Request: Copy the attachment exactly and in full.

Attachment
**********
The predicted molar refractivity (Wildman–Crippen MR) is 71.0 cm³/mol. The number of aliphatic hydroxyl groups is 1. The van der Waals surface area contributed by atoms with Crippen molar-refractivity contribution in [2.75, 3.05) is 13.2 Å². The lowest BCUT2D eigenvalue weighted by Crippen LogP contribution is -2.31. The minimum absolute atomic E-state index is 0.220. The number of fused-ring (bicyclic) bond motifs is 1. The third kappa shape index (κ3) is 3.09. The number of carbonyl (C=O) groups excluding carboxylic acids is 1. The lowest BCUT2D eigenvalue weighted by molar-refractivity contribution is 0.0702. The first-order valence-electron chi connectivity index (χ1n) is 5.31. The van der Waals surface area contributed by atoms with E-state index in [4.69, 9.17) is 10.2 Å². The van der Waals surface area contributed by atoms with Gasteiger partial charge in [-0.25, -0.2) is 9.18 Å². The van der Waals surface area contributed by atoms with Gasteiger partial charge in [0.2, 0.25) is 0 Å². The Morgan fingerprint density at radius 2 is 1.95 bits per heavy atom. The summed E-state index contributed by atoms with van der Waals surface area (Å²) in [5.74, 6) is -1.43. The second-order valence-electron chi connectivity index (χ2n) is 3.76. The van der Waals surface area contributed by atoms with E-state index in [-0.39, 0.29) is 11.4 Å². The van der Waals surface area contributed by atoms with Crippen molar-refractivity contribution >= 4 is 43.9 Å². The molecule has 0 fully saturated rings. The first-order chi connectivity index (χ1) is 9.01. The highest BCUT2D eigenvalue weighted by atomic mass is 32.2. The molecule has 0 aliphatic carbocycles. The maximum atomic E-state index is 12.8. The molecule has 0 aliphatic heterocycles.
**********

The predicted molar refractivity (Wildman–Crippen MR) is 71.0 cm³/mol. The number of aliphatic hydroxyl groups is 1. The van der Waals surface area contributed by atoms with Crippen molar-refractivity contribution in [2.75, 3.05) is 13.2 Å². The lowest BCUT2D eigenvalue weighted by Crippen LogP contribution is -2.31. The minimum absolute atomic E-state index is 0.220. The number of fused-ring (bicyclic) bond motifs is 1. The third kappa shape index (κ3) is 3.09. The number of carbonyl (C=O) groups excluding carboxylic acids is 1. The lowest BCUT2D eigenvalue weighted by molar-refractivity contribution is 0.0702. The first-order valence-electron chi connectivity index (χ1n) is 5.31. The van der Waals surface area contributed by atoms with E-state index in [4.69, 9.17) is 10.2 Å². The van der Waals surface area contributed by atoms with Gasteiger partial charge in [-0.25, -0.2) is 9.18 Å². The van der Waals surface area contributed by atoms with Gasteiger partial charge in [0.2, 0.25) is 0 Å². The Morgan fingerprint density at radius 2 is 1.95 bits per heavy atom. The summed E-state index contributed by atoms with van der Waals surface area (Å²) in [5.74, 6) is -1.43. The second-order valence-electron chi connectivity index (χ2n) is 3.76. The van der Waals surface area contributed by atoms with E-state index in [-0.39, 0.29) is 11.4 Å². The van der Waals surface area contributed by atoms with Crippen molar-refractivity contribution >= 4 is 43.9 Å². The molecule has 0 fully saturated rings. The first-order chi connectivity index (χ1) is 9.01. The highest BCUT2D eigenvalue weighted by atomic mass is 32.2. The molecule has 0 aliphatic carbocycles. The maximum atomic E-state index is 12.8. The molecule has 0 aliphatic heterocycles.